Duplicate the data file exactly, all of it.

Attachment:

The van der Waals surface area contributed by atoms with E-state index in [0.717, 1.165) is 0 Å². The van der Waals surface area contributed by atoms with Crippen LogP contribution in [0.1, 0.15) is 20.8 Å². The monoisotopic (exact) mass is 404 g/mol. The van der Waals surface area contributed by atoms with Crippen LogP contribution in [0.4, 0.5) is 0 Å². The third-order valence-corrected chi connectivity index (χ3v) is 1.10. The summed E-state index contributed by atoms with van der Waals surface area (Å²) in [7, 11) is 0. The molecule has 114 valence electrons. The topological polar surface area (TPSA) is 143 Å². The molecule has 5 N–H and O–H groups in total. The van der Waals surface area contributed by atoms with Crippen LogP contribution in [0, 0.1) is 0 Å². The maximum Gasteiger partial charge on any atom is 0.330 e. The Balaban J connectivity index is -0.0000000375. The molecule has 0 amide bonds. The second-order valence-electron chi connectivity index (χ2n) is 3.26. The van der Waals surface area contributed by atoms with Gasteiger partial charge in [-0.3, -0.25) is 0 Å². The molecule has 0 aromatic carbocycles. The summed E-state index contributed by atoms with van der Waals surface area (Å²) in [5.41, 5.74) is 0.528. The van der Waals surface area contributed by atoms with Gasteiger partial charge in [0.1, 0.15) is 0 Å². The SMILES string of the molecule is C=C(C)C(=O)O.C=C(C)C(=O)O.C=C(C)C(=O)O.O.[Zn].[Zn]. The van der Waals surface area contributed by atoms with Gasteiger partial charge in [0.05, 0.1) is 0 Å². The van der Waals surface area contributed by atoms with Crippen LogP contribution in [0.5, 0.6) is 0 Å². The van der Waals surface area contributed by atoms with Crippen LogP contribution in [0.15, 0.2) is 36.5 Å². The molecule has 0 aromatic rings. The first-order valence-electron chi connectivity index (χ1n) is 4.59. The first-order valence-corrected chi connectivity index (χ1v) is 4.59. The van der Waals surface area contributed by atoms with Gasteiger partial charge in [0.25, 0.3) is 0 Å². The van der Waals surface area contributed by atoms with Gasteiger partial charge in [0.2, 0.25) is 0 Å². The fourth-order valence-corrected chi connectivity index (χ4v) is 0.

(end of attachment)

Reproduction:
The van der Waals surface area contributed by atoms with E-state index in [0.717, 1.165) is 0 Å². The van der Waals surface area contributed by atoms with Crippen LogP contribution in [0.1, 0.15) is 20.8 Å². The monoisotopic (exact) mass is 404 g/mol. The van der Waals surface area contributed by atoms with Crippen LogP contribution in [0.4, 0.5) is 0 Å². The third-order valence-corrected chi connectivity index (χ3v) is 1.10. The summed E-state index contributed by atoms with van der Waals surface area (Å²) in [7, 11) is 0. The molecule has 114 valence electrons. The topological polar surface area (TPSA) is 143 Å². The molecule has 5 N–H and O–H groups in total. The van der Waals surface area contributed by atoms with Crippen LogP contribution in [0, 0.1) is 0 Å². The maximum Gasteiger partial charge on any atom is 0.330 e. The Balaban J connectivity index is -0.0000000375. The molecule has 0 amide bonds. The second-order valence-electron chi connectivity index (χ2n) is 3.26. The van der Waals surface area contributed by atoms with Gasteiger partial charge in [-0.3, -0.25) is 0 Å². The molecule has 0 aromatic carbocycles. The summed E-state index contributed by atoms with van der Waals surface area (Å²) in [5.41, 5.74) is 0.528. The van der Waals surface area contributed by atoms with Gasteiger partial charge in [0.1, 0.15) is 0 Å². The SMILES string of the molecule is C=C(C)C(=O)O.C=C(C)C(=O)O.C=C(C)C(=O)O.O.[Zn].[Zn]. The van der Waals surface area contributed by atoms with Gasteiger partial charge in [0.05, 0.1) is 0 Å². The van der Waals surface area contributed by atoms with Crippen LogP contribution in [0.5, 0.6) is 0 Å². The van der Waals surface area contributed by atoms with Crippen LogP contribution in [0.15, 0.2) is 36.5 Å². The molecule has 0 aromatic rings. The first-order valence-electron chi connectivity index (χ1n) is 4.59. The first-order valence-corrected chi connectivity index (χ1v) is 4.59. The van der Waals surface area contributed by atoms with Gasteiger partial charge in [0.25, 0.3) is 0 Å². The van der Waals surface area contributed by atoms with Gasteiger partial charge in [0.2, 0.25) is 0 Å². The fourth-order valence-corrected chi connectivity index (χ4v) is 0.